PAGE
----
India for example, where militant Hindu nationalism has risen to prominence in recent years, has on a many occasions seen violent purges. These appear to be driven by an association of Christianity with European colonialism, which has led Hindu purists into campaigns of violence to drive out a faith perceived as “foreign”, despite the fact that historically there have been Christians in India since apostolic times as attested by the existence of an ancient community founded by St. Thomas in the country. In any case, the organization “Barnabasfund” reports that “The BJP has given support to Hindu extremist groups that attack Christians, and states under the party’s rule have generally experienced a rise in anti-Christian violence. The party was at the helm of Orissa state during the horrendous 2007-08 riots in which Hindu militants rampaged through villages, torching houses and churches. Around 60,000 Christians were left homeless; 91 lost their lives, and around 18,000 were wounded.”
I could go on but I imagine the plethora of examples I referred to so far must suffice to provide a picture of the sheer scope of the phenomenon I describe.
In many ways, the public conversation in the West seems to be still stuck in an archaic perception of anti-Christian persecution as a feature of the distant past, which conjures up mental images of lions in the Roman Colosseum yet evidently this, is clearly not the case. It must not go without mention that there are perhaps other reasons as well for the relative indifference to this phenomenon. A variety of virulent anti-religious secularism can be said to be responsible for the inaction and nonchalant attitude of many in the West, which is not seldom accompanied by sentiments on the identity politics-obsessed Left that overlook these statistics due to its designation of Christians as an “oppressor group”. Other reasons that come to mind are the general ignorance of the demographic history of the areas affected, in terms of the presence of Christianity in these places, as well as the timid stance by many governments when it comes to countries like China and Pakistan and their human rights and freedom of conscience record, when this is inconvenient to trade and foreign relations.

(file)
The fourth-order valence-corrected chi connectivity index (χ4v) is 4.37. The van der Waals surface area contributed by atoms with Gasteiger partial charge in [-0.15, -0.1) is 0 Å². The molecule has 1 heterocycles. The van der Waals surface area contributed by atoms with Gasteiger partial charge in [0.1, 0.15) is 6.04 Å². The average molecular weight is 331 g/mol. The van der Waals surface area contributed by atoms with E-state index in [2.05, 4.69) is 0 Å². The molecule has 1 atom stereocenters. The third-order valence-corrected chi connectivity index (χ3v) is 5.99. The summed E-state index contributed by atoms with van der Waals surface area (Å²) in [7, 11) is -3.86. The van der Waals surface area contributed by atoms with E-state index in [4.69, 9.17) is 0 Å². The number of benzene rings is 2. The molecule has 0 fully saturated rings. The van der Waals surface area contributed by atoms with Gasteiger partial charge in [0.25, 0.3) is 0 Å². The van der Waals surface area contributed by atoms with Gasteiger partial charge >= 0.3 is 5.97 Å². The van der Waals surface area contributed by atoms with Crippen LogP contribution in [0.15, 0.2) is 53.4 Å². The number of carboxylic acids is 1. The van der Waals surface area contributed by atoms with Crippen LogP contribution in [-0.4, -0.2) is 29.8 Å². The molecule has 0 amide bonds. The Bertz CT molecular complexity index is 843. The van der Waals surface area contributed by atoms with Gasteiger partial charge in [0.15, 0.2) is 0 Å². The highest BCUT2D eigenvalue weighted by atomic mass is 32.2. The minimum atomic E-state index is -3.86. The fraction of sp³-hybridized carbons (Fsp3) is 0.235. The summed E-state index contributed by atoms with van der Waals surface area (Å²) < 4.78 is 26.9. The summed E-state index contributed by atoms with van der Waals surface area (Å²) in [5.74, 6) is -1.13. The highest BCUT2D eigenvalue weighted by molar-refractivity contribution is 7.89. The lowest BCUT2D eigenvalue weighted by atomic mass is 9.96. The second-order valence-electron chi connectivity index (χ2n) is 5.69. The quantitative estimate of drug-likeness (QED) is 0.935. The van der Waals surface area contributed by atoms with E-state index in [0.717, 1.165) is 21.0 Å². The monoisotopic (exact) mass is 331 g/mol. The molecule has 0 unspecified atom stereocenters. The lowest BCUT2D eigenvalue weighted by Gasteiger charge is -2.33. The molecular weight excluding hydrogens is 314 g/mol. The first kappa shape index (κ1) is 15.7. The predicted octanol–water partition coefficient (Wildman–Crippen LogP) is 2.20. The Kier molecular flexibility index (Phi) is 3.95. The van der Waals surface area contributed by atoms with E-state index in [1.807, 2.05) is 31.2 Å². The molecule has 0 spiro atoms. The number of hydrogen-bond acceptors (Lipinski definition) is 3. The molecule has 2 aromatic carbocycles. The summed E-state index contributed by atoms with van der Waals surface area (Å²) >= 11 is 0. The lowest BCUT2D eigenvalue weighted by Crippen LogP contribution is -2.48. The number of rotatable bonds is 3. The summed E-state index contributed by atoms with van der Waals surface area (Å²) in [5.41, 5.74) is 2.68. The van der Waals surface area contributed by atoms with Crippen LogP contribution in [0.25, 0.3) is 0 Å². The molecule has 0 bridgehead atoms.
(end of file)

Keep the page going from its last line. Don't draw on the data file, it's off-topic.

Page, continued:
This Christmas I hope that all of us may enjoy the festivities with our friends and families, especially as this is prospect many across the world can only hope to have, amid persecution, war, prejudice and political tyranny. Although I’m sure the many Christians in the areas plagued by these evils, as they recall the birth of Jesus Christ, will no doubt also recall His words “In the world ye shall have tribulation: but be of good cheer; I have overcome the world” (John 16:33).